Texas, United States
Posts 3,155
OFFLINE
Gold Member

Thanks for this information Jacques.

EDITED
I connected and made the measurements on the transformer.  Using my variac I took the voltage up to 125 VAC and measured the three pairs of secondaries.  The first one (two red wires) goes to the speed indicator strobe.  The voltage there was 1:1 so I get 125 VAC at the secondary.
UPDATE: The secondary is not 1:1. The output should have been around 200 to 220 VAC (not 125 VAC).
The second one (two yellow wires) goes to the diode bridge rectifier circuit on the chassis.  The voltage there was 17.7 VAC. The third pair (two blue wires) go to the diode bridge rectifier circuit on the 8009011 board.  That voltage is 5.4 VAC.
Here is a diagram of the test and measurements.


sonavor
Top 50 Contributor
Texas, United States
Posts 3,155
OFFLINE
Gold Member

I set up a simulation using the transformer values I measured. It looks like I should be able to use the transformer connected as Jacques described and get the voltages the Beogram needs.

 


chartz
Top 25 Contributor
Burgundy, France
Posts 3,837
OFFLINE
Bronze Member
chartz replied on Sun, Jan 25 2015 12:13 AM

Well done, you now have a 100% American BG4000 transformer!

Jacques

sonavor
Top 50 Contributor
Texas, United States
Posts 3,155
OFFLINE
Gold Member
sonavor replied on Sun, Jan 25 2015 12:15 AM

I hope so and I really appreciate the help Jacques. Now I can proceed and get the power back installed in the Beogram.

Thanks!

chartz
Top 25 Contributor
Burgundy, France
Posts 3,837
OFFLINE
Bronze Member
chartz replied on Sun, Jan 25 2015 12:53 AM

And we do appreciate your really helpful diagrams. I wish I could do the same as quickly as you produce them!

Jacques

sonavor
Top 50 Contributor
Texas, United States
Posts 3,155
OFFLINE
Gold Member

I got the transformer re-installed and power wires re-routed.  The power capacitors are also in place now.
For the AC power, I took out the selection switch as it serves no purpose anymore with this transformer.  This one will be fixed for 130 VAC.
I connected each of the two AC power cord wires to one of the two fuses in the fuse box.


sonavor
Top 50 Contributor
Texas, United States
Posts 3,155
OFFLINE
Gold Member

The red and black transformer primary wires went to the other ends of the fuses.  The green and white wires were joined together while the yellow primary wire is not used.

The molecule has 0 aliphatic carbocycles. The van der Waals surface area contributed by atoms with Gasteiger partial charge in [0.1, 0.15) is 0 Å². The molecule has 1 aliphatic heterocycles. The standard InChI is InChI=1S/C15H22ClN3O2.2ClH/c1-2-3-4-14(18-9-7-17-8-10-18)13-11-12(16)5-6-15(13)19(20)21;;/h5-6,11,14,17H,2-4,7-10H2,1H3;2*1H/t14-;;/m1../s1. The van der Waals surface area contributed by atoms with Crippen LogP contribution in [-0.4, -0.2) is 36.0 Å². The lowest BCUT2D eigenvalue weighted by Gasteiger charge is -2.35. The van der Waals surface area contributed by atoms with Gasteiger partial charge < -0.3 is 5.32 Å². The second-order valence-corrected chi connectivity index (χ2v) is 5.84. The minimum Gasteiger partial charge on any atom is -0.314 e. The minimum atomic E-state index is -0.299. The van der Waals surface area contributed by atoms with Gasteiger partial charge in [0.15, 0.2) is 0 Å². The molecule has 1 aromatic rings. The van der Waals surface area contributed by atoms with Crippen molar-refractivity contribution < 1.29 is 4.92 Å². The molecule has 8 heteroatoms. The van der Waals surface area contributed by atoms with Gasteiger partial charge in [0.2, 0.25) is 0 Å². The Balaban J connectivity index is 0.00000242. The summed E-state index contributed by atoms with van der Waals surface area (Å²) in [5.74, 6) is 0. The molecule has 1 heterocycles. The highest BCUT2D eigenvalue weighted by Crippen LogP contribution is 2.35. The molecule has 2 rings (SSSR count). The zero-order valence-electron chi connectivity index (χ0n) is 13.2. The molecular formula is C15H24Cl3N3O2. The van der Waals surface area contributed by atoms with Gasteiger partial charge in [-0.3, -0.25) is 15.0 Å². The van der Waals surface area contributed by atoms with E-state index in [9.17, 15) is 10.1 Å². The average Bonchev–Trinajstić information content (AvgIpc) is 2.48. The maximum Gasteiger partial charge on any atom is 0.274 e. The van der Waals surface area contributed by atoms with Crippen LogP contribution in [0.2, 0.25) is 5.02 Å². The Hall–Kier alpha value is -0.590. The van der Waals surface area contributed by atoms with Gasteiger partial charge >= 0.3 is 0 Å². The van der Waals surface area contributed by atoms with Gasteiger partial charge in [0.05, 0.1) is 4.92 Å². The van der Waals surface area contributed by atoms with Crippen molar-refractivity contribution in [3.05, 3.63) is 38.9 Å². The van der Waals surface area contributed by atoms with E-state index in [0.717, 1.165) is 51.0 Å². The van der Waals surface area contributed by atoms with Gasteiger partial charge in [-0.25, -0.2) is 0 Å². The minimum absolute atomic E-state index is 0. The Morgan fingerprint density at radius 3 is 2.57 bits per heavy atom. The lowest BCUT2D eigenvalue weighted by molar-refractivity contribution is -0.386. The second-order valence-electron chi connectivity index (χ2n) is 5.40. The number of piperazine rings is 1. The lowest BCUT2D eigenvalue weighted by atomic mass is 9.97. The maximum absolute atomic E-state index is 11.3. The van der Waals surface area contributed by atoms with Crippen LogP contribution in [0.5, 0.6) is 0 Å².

sonavor
Top 50 Contributor
Texas, United States
Posts 3,155
OFFLINE
Gold Member

Here is the re-installed transformer and fuses.


sonavor
Top 50 Contributor
Texas, United States
Posts 3,155
OFFLINE
Gold Member

Finally, the  new power and motor caps re-installed.


sonavor
Top 50 Contributor
Texas, United States
Posts 3,155
OFFLINE
Gold Member
sonavor replied on Sun, Jan 25 2015 6:01 AM

Now I am back to the beginning of the Beogram 4000 restoration project.  I can plug the Beogram in and get voltages on the power caps.  The two 3300uF caps charge up to a little over 22 VDC.  The two 2200uF caps charge up to a little over 5 VDC on one and a little over 6 VDC on the other.
The fuses (0.5A installed now) don't blow either. 
Unfortunately, though, the Beogram doesn't not operate.  I get no activity when I press the ON button.  I suspect maybe the reed relays aren't functioning so I'll have to trouble-shoot that next.

sonavor
Top 50 Contributor
Texas, United States
Posts 3,155
OFFLINE
Gold Member

I the service manual trouble-shooting flow diagram for no power. It points me to 1R19 on the main board where I do not get 24V. That refers to a possible problem with relay 7600013.  I don't find that in the schematics but it looks like the relays on the power board should be engaged and they are not.


sonavor
Top 50 Contributor
Texas, United States
Posts 3,155
OFFLINE
Gold Member

One more check before I turn in.
I measured the node between 2R14, 2R15 and 2R16 that is marked 11.5V on the schematic (highlighted in yellow on the picture).  When I apply AC power to the Beogram, that voltage starts out at 0.9 VDC.  When I press the ON button, that voltage does go to 11.5 VDC.  So I am able to see that the ON button is attempting to function.


Page 4 of 17 (679 items) « First ... < Previous 2 3 4 5 6 Next > ... Last » | RSS
Beoworld Security Certificate

SSL